You can read some endorsements here –

      If you are interested send me your phone number and country I will forward it to the admissions center that will contact you with the rest of the details at

  9. Tom

    This is my first time on this blog though I have been interested in your course for some time.

    I watched the video a couple of times. Dr. Boyarin’s descriptions of Jewish practices of the time, e.g.. the significance of “honor,” were very helpful. However, I found his overall thesis unconvincing. I own almost all of the best-regarded Christian commentaries on Mark. None of them argues that Jesus set aside the whole of Torah in this passage nor that vv. 9-13 are an interpolation. The story of the practice of Corban is perfectly illustrative and supportive of the Isaiah passage Jesus quotes. Verse 19b applies to dietary laws only. Whether the rest of Torah still applies is not settled by Mk.

    1. Tom

      My statement re: owning most Christian commentaries on Mark is in reply to his statement “most Christian scholars.” I wish he had offered a citation.

      1. Dr. Eli Lizorkin-Eyzenberg

        Tom, I think you can look up everything you own on Mark 7 and you will see the same old same old there. Sadly he is right.

    2. Dr. Eli Lizorkin-Eyzenberg

      Well… they don’t and they do. Jesus teaching that an Israelite can now eat pork (that is how most do interpret Mark 7) amounts to setting aside Torah. Now that is not to say that this means that Christians think that Torah is devoid of value of course not. But this is not what Boyarin is saying I don’t think.
      By the way he makes a far clear argument about this in his only book for popular audience “The Jewish Gospels”.

  10. Robert Fruehling

    Whether Y’shua kept kosher or not is a mote point. He fulfilled all of the Law though Himself.
    I am more than a little bothered by the seeming unfamiliarity with the Writings of the New Testament.
    1 Corinthians 8: 8 “But food does not bring us near to God; we are not worse if we do not eat, and no better if we do.” Romans 14: 17; “For the kingdom of God is not a matter of eating and drinking, but of righteousness, peace and joy in the Holy Spirit.”
    I really doubt that at the Gate of Heaven Y’shua is going to ask if one went to Red Lobster.

    1. Dr. Eli Lizorkin-Eyzenberg

      Dear Pastor Robert, hi. Thanks for your reply. I of course passionately disagree that whether or not Jesus kept kosher (in biblical sense of course) is a mute point (unless is you meant moot point) :-). I don’t think at all that you should be bothered by Jesus’ teaching that upholds the Torah including kashrut, etc. when it comes to Israelites (after all Jesus was not writing as Paul did all of his letters to non-Jews/Gentiles). You are quoting Paul who is talking to Gentiles who were already fully in Jesus and did not understand that that is all they needed.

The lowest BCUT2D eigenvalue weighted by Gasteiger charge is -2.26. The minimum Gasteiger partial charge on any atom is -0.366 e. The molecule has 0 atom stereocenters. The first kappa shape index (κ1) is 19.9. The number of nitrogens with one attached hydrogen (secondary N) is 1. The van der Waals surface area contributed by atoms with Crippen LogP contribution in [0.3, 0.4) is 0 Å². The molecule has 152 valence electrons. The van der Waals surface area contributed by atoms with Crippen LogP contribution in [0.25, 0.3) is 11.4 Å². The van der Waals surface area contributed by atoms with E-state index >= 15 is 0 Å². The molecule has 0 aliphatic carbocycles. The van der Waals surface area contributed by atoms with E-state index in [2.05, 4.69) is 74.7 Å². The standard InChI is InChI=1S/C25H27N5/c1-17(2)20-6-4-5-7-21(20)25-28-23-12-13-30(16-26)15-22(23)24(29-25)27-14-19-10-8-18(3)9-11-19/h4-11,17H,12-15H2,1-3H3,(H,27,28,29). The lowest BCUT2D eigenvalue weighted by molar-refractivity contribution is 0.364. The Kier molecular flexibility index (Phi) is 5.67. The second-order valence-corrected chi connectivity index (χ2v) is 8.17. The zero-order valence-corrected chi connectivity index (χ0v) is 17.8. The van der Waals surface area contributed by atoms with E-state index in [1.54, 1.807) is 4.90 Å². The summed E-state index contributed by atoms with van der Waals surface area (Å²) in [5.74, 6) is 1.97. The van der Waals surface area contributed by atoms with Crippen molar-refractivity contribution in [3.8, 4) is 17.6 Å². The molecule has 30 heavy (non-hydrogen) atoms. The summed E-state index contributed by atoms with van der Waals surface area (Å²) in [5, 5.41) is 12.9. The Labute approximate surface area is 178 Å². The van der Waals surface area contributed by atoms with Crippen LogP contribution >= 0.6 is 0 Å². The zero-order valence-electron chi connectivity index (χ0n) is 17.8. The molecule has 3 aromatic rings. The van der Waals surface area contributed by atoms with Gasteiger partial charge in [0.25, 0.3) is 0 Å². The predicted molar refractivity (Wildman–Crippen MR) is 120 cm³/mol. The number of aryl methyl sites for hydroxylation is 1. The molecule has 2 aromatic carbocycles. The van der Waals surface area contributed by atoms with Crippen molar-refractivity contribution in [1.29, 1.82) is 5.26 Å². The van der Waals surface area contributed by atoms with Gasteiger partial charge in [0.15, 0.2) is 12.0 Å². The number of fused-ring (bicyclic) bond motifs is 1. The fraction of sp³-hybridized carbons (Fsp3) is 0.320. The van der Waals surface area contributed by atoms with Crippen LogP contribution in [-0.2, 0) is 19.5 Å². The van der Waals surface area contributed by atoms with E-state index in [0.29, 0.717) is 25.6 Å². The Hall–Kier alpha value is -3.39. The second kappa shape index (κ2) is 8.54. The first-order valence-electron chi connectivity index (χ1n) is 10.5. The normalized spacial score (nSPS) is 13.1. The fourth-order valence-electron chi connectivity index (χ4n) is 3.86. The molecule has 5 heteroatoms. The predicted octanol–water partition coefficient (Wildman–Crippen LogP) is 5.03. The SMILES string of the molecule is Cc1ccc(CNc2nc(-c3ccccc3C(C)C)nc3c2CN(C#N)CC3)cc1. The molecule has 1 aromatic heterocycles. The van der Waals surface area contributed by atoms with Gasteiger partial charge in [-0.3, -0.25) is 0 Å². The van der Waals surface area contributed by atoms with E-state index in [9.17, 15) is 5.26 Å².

Let me challenge you though a little here. I agree with you about the “red lobster” comment (for the non-American’s among us this Red Lobster is a food chance that serves deletions sea food among other things much of it is not kosher). But Jerusalem council did rule that there are some types of foods Gentiles can not eat. Look it up it is in Acts 15 plain and clear. So, while non-Jews (just as in what today has become a normative Judaism) were set free from the obligations of Christ-following Jews (Apostles and Elders of the Jerusalem Council), they were CERTAINLY not given permission to everything.

      Check it out the council (as it seemed good to the Holy Spirit) has degrees otherwise.

      Once again the main confusion here (and I say this respectfully) is between Jesus’ teaching to the Israelites/Jews and between Paul’s statements to the non-Jews who wanted to follow Jesus. They should not be mixed as they normally are.

      1. Robert Fruehling

        Eli, Thanks for the reply. I have trained with Jews for Jesus and Chosen People Ministries so I have studied these passages.
        1. If the Vail of the Temple was torn revealing the Holy of Holies, direct access to Father God. What could food add to that?
        2. Ephesians compares Jews and Gentiles as “one new man”, and “…by abolishing in His flesh the law with is commandments and regulations. Eph. 2: 14-18”
        3. Does not even the Talmud say that in the time of war the Law of Kosher can be suspended?
        The State of Israel has never been at peace with all its neighbors.
        4. Hebrews states that God, HImself found fault with the Old Covenant, therefore He made a new one. Jeremiah 31/Hebrews 8.